Fourteen late lactation multiparous dairy cows (n = 7) were fed diets containing either grass silage (GS) (DM: 197g/kg; pH: 4.05; NDF: 642g/kg DM) or high starch maize silage (MS) (DM: 339g/kg; pH: 3.94; starch: 360g/kg DM; NDF: 442g/kg DM) ad-libitum plus 4kgs/hd/day of a dairy concentrate (233g CP/kg DM). Urea (460g N/kg DM) was used as a source of degradable protein (10g/kg DM) for the MS diet which also included straw (40g/kg DM). Dietary NDF equalled 542 and 423g/kg DM for the GS and MS diet.
Pig producers are under pressure from cost production and are having to become increasingly environmentally aware. Phase-feeding has been suggested as an alternative feeding strategy, which may have the potential to improve productivity and reduce nitrogen excretion in the growing-finishing period. The objective of this study was to evaluate the effect of mono- versus tri-phase feeding on pig performance and nitrogen balance.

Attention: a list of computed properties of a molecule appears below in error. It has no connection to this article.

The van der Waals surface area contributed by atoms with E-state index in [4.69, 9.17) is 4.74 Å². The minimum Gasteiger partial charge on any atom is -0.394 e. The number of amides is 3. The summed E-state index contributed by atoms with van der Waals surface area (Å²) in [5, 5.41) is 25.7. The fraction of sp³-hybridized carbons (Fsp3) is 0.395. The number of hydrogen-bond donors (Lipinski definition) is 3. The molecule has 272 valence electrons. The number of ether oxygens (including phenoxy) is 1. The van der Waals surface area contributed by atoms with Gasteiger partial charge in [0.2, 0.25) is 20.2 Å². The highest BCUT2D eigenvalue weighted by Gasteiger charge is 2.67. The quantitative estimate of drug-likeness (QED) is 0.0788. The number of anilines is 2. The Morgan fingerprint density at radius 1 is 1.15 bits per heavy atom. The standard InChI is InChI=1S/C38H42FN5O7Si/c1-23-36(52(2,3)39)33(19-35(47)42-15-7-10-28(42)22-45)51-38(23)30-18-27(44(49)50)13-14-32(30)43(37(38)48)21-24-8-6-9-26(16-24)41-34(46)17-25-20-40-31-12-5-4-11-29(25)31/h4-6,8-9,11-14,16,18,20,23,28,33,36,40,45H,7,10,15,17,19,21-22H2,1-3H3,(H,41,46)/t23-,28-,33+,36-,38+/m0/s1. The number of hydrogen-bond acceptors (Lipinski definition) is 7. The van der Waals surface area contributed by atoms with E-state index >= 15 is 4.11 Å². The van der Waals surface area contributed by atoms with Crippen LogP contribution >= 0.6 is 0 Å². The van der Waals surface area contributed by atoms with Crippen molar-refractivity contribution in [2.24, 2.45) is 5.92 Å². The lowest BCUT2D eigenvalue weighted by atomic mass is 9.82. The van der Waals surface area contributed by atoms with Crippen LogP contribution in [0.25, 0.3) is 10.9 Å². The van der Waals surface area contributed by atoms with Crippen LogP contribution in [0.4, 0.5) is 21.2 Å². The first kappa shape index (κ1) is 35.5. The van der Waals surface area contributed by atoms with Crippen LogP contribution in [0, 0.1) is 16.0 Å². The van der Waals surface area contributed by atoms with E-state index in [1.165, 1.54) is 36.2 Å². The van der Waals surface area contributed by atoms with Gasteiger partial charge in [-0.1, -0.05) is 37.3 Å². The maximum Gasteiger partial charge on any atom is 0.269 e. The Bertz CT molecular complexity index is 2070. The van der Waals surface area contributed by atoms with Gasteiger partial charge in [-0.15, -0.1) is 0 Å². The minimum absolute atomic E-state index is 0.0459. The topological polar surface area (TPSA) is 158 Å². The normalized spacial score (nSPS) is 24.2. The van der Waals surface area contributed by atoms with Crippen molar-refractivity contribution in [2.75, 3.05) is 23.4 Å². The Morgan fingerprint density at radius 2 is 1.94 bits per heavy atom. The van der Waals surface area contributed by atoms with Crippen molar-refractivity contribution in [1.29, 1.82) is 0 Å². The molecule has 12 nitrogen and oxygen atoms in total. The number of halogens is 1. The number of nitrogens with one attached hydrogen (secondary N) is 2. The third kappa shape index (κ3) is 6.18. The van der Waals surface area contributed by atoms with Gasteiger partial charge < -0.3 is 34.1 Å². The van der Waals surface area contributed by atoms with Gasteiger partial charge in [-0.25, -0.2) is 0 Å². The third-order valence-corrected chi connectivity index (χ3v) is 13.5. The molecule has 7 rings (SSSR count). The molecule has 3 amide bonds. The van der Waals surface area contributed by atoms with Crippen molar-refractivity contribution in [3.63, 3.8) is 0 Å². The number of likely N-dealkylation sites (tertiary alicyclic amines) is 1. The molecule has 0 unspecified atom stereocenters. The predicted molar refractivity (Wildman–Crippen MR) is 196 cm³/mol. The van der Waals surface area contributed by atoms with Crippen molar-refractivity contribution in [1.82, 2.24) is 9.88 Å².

Big bale silage has become increasingly popular on many livestock farms in Ireland yet there is limited information on its use for sheep. The objective of this experiment was to compare the effects of feeding chopped or unchopped big bale silage, pit silage and hay when supplemented with either a barley or a molassed sugar beet pulp based concentrate when fed to ewes in late pregnancy on feed intake, ewe weight and body condition score changes, gestation length, lamb birth weight and colostrum yield.